The 10.5 point range for the states is not huge, but that does not mean it is not important. California's standard deviation is more than one-third larger than North Dakota's is. Presuming for simplicity that both states' average IQ is 100 and that a 15 IQ point standard deviation is the national standard deviation of 35 for reading, a person with an IQ of 112 is in the 84th percentile in North Dakota, while a person must have an IQ of 117 to be in the 84th percentile in California. Conversely, an IQ of 88 would put a person in the 16th percentile in North Dakota, but it would require an IQ of 83 to be similarly placed in California. California would thus have relatively more of both smarties and dummies running around than the more middling North Dakota would (in reality, as North Dakota's average IQ is, presuming a standard intelligence distribution, half a standard deviation higher than California's is, so in reality California probably has relatively more uber-smarties, dummies, and uber-dummies than North Dakota does).
After realizing the above, I presumed the relationships would be stronger when only white students and white voters were considered, but they are nearly the same as when the entire population is considered. In fact, they're a little weaker. The correlation between NAEP SDs by state and support for McCain is .29 (p=.04). For NAEP SDs and support for Bush, it's .37 (p=.01). The potential strength of these relationships appears to be weakened by the fact that white state-level variances in the South and Midwest are similar, but white support for the Republican candidate is firmer in the former than the latter.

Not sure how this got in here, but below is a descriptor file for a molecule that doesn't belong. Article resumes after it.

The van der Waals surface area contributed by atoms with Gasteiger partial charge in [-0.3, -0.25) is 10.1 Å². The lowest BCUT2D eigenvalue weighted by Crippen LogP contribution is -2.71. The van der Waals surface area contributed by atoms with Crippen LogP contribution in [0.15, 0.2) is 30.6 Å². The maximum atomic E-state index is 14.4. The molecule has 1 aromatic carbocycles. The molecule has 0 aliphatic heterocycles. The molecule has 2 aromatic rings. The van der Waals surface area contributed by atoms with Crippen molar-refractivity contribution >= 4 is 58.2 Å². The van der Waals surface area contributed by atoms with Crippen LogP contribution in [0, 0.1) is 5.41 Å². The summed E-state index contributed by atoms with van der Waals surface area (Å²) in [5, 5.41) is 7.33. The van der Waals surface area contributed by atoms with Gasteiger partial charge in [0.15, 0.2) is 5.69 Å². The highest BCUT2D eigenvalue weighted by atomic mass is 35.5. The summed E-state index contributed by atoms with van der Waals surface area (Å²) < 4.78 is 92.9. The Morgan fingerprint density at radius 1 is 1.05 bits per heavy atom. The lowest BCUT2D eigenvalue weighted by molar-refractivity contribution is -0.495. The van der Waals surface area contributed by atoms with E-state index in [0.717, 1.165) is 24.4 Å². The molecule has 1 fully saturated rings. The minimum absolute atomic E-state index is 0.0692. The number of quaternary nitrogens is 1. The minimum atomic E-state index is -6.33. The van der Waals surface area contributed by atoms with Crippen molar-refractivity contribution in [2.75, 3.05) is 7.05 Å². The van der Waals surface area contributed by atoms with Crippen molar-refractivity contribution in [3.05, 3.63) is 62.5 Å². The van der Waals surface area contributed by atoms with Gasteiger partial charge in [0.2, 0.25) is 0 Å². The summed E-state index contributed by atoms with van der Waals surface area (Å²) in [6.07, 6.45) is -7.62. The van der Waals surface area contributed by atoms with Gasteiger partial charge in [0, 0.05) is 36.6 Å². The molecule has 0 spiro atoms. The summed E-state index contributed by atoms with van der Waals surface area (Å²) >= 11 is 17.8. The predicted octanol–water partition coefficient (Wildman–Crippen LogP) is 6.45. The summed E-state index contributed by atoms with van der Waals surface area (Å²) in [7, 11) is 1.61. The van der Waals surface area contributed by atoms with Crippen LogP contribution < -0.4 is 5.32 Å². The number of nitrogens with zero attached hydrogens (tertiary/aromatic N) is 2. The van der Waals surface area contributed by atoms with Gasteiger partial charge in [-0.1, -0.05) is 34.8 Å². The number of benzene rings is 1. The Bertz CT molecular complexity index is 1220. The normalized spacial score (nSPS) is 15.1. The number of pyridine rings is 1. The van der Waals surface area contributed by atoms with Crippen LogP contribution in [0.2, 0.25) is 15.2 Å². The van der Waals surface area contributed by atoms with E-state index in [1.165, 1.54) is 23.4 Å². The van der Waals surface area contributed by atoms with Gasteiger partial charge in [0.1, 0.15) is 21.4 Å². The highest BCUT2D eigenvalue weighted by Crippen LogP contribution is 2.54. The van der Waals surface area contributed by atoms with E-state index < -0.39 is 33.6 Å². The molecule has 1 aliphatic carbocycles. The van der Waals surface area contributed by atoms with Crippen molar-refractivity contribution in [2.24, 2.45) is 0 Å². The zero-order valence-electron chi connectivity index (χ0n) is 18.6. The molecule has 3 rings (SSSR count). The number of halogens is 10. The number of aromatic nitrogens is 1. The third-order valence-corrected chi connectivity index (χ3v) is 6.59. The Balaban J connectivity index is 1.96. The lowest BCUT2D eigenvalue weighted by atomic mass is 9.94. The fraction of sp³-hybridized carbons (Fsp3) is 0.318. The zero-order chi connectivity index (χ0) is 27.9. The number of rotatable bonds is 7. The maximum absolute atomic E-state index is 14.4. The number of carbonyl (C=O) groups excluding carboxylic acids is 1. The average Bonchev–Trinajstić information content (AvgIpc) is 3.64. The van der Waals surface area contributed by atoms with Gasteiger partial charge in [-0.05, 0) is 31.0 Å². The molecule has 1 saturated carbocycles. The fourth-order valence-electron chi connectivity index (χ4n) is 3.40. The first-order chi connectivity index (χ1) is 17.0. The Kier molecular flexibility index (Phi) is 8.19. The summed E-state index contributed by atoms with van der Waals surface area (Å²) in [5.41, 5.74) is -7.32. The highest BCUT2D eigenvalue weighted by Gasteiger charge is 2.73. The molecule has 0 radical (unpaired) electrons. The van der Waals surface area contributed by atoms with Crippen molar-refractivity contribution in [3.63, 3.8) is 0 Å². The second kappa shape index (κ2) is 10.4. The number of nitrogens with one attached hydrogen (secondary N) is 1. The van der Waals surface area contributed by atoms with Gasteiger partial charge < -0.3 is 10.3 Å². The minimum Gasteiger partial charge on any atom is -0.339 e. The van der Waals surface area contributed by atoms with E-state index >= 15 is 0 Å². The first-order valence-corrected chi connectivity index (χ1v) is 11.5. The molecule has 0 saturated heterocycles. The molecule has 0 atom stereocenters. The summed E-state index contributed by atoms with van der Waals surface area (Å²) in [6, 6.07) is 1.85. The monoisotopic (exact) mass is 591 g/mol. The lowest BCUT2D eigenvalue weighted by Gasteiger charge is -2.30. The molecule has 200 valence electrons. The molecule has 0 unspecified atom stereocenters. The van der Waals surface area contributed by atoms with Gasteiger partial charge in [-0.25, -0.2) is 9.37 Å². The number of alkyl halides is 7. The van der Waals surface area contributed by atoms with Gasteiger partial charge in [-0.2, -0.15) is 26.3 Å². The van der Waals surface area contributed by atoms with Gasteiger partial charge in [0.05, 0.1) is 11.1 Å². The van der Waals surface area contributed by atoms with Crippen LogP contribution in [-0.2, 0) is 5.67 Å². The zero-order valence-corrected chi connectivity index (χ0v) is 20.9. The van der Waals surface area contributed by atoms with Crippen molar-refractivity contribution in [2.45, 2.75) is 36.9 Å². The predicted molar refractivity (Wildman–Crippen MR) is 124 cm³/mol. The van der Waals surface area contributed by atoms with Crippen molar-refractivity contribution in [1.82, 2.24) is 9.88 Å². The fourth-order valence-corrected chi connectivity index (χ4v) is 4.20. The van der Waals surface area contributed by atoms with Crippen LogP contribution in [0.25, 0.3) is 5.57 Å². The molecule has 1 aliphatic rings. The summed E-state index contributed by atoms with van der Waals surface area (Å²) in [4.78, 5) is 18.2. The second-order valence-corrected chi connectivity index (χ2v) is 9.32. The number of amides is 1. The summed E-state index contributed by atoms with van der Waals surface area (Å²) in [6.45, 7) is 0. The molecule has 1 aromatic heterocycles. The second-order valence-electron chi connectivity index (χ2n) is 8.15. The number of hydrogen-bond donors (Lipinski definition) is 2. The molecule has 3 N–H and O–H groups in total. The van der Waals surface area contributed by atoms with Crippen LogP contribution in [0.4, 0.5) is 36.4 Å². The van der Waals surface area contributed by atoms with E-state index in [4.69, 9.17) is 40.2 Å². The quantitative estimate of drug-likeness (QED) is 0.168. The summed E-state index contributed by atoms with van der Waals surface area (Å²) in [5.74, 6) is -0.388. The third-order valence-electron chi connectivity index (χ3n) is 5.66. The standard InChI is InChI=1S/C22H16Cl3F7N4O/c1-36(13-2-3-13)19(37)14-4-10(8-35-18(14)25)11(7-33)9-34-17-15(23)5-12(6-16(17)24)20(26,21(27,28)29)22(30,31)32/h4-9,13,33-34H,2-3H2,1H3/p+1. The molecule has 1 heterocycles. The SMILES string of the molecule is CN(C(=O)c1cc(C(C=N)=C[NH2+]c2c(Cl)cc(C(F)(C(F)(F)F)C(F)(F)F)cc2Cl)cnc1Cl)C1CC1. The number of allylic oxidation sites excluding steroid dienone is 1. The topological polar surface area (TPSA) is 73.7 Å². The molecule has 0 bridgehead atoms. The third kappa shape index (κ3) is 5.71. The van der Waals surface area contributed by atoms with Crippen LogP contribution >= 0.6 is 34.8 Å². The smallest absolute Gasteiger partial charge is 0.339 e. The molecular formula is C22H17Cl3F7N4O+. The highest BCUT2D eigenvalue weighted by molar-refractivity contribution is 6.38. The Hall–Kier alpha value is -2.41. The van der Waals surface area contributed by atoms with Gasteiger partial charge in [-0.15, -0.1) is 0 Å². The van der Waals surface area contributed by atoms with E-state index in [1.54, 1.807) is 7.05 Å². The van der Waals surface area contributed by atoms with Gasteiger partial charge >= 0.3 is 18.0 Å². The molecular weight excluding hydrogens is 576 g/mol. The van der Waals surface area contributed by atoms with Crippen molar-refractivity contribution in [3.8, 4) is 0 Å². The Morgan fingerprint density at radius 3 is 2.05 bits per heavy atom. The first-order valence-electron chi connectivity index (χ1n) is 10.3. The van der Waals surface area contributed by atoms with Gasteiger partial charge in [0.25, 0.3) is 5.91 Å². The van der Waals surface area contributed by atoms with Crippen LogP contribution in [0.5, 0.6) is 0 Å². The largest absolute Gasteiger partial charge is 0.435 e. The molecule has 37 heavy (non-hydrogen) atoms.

Via Swivel, the data are here.
* The state's aggregated standard deviation used in comparison with the '08 election is computed by finding the state SDs for both the '07 reading and '07 math tests and averaging them. The same is done using reading and math tests from '03 for comparison with the level of Bush support in the '04 Presidential election. It was my intention to use writing and science assessments to create a 'deeper' aggregated SD average, but neither assessment receives full participation by all 50 states and DC. But being able to utilize assessments in math and reading allows for reasonable confidence that both verbal and non-verbal aspects of IQ are being measured.
Parenthetically, this is presumably one reason VCU's Professor McDaniels' used NAEP scores for math and reading to comprise his average IQ estimates by state. Previous estimates were made here that correlated almost perfectly with his, although I used math and science scores. Consequently, for a couple of states I had to rely on math scores alone.
** Given the South's support for the GOP, this might come as a surprise. Remember, though, that as overwhelming as the white vote in the South is for the Republican candidate, significant black support for the Democratic candidate means that the strongest levels of total GOP support tend to come not from Southern states but from states in the heartland, like Oklahoma, Wyoming, and Utah (the three most Republican states in '08). Further, several of the most reliably Democratic states are not the sharpest of the blue. Among the top ten blue states in '08--DC (#51), Hawaii (#48), Vermont (#3), Rhode Island (#37), Massachusetts (#1), New York (#30), Maryland (#34), Illinois (#31), Delaware (#23), and California (#46)--only two are in the upper echelons of average state IQ.